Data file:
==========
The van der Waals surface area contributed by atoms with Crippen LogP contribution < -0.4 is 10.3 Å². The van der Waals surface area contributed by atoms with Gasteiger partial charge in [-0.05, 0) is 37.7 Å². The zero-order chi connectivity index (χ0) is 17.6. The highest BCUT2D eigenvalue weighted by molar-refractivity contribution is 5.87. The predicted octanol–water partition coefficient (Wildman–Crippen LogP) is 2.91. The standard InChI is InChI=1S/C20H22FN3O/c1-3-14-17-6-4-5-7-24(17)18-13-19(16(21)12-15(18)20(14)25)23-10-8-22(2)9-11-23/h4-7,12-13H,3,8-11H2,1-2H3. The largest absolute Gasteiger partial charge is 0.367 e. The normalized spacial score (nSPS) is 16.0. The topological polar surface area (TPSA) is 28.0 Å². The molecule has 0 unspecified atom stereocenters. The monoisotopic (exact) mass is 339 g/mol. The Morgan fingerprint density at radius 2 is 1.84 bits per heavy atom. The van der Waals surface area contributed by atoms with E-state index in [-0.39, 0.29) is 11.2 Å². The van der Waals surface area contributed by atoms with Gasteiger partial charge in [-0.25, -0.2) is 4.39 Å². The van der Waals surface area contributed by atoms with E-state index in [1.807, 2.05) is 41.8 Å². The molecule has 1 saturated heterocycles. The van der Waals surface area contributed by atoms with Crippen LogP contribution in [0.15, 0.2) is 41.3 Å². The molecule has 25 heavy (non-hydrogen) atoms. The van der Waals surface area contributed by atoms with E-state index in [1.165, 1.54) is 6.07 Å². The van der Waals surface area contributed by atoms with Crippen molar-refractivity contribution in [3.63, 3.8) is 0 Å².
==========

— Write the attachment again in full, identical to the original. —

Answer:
The van der Waals surface area contributed by atoms with Crippen LogP contribution < -0.4 is 10.3 Å². The van der Waals surface area contributed by atoms with Gasteiger partial charge in [-0.05, 0) is 37.7 Å². The zero-order chi connectivity index (χ0) is 17.6. The highest BCUT2D eigenvalue weighted by molar-refractivity contribution is 5.87. The predicted octanol–water partition coefficient (Wildman–Crippen LogP) is 2.91. The standard InChI is InChI=1S/C20H22FN3O/c1-3-14-17-6-4-5-7-24(17)18-13-19(16(21)12-15(18)20(14)25)23-10-8-22(2)9-11-23/h4-7,12-13H,3,8-11H2,1-2H3. The largest absolute Gasteiger partial charge is 0.367 e. The normalized spacial score (nSPS) is 16.0. The topological polar surface area (TPSA) is 28.0 Å². The molecule has 0 unspecified atom stereocenters. The monoisotopic (exact) mass is 339 g/mol. The Morgan fingerprint density at radius 2 is 1.84 bits per heavy atom. The van der Waals surface area contributed by atoms with E-state index in [-0.39, 0.29) is 11.2 Å². The van der Waals surface area contributed by atoms with Gasteiger partial charge in [-0.25, -0.2) is 4.39 Å². The van der Waals surface area contributed by atoms with E-state index in [1.807, 2.05) is 41.8 Å². The molecule has 1 saturated heterocycles. The van der Waals surface area contributed by atoms with Crippen LogP contribution in [0.15, 0.2) is 41.3 Å². The molecule has 25 heavy (non-hydrogen) atoms. The van der Waals surface area contributed by atoms with E-state index in [1.165, 1.54) is 6.07 Å². The van der Waals surface area contributed by atoms with Crippen molar-refractivity contribution in [3.63, 3.8) is 0 Å².